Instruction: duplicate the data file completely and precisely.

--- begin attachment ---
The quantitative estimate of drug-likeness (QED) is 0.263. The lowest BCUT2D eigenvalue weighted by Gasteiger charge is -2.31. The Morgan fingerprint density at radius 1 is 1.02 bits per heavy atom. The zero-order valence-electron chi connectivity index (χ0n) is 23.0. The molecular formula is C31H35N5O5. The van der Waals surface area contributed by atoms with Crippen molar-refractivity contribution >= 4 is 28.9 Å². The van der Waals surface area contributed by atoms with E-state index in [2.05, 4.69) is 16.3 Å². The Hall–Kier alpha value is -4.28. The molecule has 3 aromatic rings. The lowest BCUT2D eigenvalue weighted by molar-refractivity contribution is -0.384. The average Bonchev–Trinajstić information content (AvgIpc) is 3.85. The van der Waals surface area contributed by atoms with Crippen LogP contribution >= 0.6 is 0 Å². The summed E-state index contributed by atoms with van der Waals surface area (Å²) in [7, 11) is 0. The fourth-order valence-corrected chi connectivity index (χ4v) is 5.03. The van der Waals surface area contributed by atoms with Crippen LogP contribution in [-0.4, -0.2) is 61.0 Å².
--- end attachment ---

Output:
The quantitative estimate of drug-likeness (QED) is 0.263. The lowest BCUT2D eigenvalue weighted by Gasteiger charge is -2.31. The Morgan fingerprint density at radius 1 is 1.02 bits per heavy atom. The zero-order valence-electron chi connectivity index (χ0n) is 23.0. The molecular formula is C31H35N5O5. The van der Waals surface area contributed by atoms with Crippen molar-refractivity contribution >= 4 is 28.9 Å². The van der Waals surface area contributed by atoms with E-state index in [2.05, 4.69) is 16.3 Å². The Hall–Kier alpha value is -4.28. The molecule has 3 aromatic rings. The lowest BCUT2D eigenvalue weighted by molar-refractivity contribution is -0.384. The average Bonchev–Trinajstić information content (AvgIpc) is 3.85. The van der Waals surface area contributed by atoms with Crippen LogP contribution >= 0.6 is 0 Å². The summed E-state index contributed by atoms with van der Waals surface area (Å²) in [7, 11) is 0. The fourth-order valence-corrected chi connectivity index (χ4v) is 5.03. The van der Waals surface area contributed by atoms with Crippen LogP contribution in [-0.4, -0.2) is 61.0 Å².